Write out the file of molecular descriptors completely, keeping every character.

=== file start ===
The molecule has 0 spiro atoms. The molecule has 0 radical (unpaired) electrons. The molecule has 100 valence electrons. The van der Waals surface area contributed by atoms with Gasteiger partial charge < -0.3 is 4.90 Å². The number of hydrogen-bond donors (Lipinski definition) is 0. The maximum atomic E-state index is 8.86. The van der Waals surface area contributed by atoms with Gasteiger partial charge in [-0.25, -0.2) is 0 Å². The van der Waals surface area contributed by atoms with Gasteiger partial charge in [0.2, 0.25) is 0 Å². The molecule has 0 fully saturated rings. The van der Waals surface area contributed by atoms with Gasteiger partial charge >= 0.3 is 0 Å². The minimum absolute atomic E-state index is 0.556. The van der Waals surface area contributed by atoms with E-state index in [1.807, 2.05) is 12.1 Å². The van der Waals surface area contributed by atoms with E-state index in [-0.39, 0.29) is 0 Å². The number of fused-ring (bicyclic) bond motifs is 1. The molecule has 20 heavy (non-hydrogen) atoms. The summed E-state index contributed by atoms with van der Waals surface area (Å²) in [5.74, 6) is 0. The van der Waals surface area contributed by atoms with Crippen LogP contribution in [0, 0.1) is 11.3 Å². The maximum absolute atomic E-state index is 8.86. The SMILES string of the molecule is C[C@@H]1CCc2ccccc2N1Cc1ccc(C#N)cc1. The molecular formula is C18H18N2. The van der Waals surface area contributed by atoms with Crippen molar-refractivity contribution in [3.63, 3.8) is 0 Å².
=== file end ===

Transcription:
The molecule has 0 spiro atoms. The molecule has 0 radical (unpaired) electrons. The molecule has 100 valence electrons. The van der Waals surface area contributed by atoms with Gasteiger partial charge < -0.3 is 4.90 Å². The number of hydrogen-bond donors (Lipinski definition) is 0. The maximum atomic E-state index is 8.86. The van der Waals surface area contributed by atoms with Gasteiger partial charge in [-0.25, -0.2) is 0 Å². The van der Waals surface area contributed by atoms with Gasteiger partial charge in [0.2, 0.25) is 0 Å². The molecule has 0 fully saturated rings. The van der Waals surface area contributed by atoms with Gasteiger partial charge >= 0.3 is 0 Å². The minimum absolute atomic E-state index is 0.556. The van der Waals surface area contributed by atoms with E-state index in [1.807, 2.05) is 12.1 Å². The van der Waals surface area contributed by atoms with E-state index in [-0.39, 0.29) is 0 Å². The number of fused-ring (bicyclic) bond motifs is 1. The molecule has 20 heavy (non-hydrogen) atoms. The summed E-state index contributed by atoms with van der Waals surface area (Å²) in [5.74, 6) is 0. The van der Waals surface area contributed by atoms with Crippen LogP contribution in [0, 0.1) is 11.3 Å². The maximum absolute atomic E-state index is 8.86. The SMILES string of the molecule is C[C@@H]1CCc2ccccc2N1Cc1ccc(C#N)cc1. The molecular formula is C18H18N2. The van der Waals surface area contributed by atoms with Crippen molar-refractivity contribution in [3.63, 3.8) is 0 Å².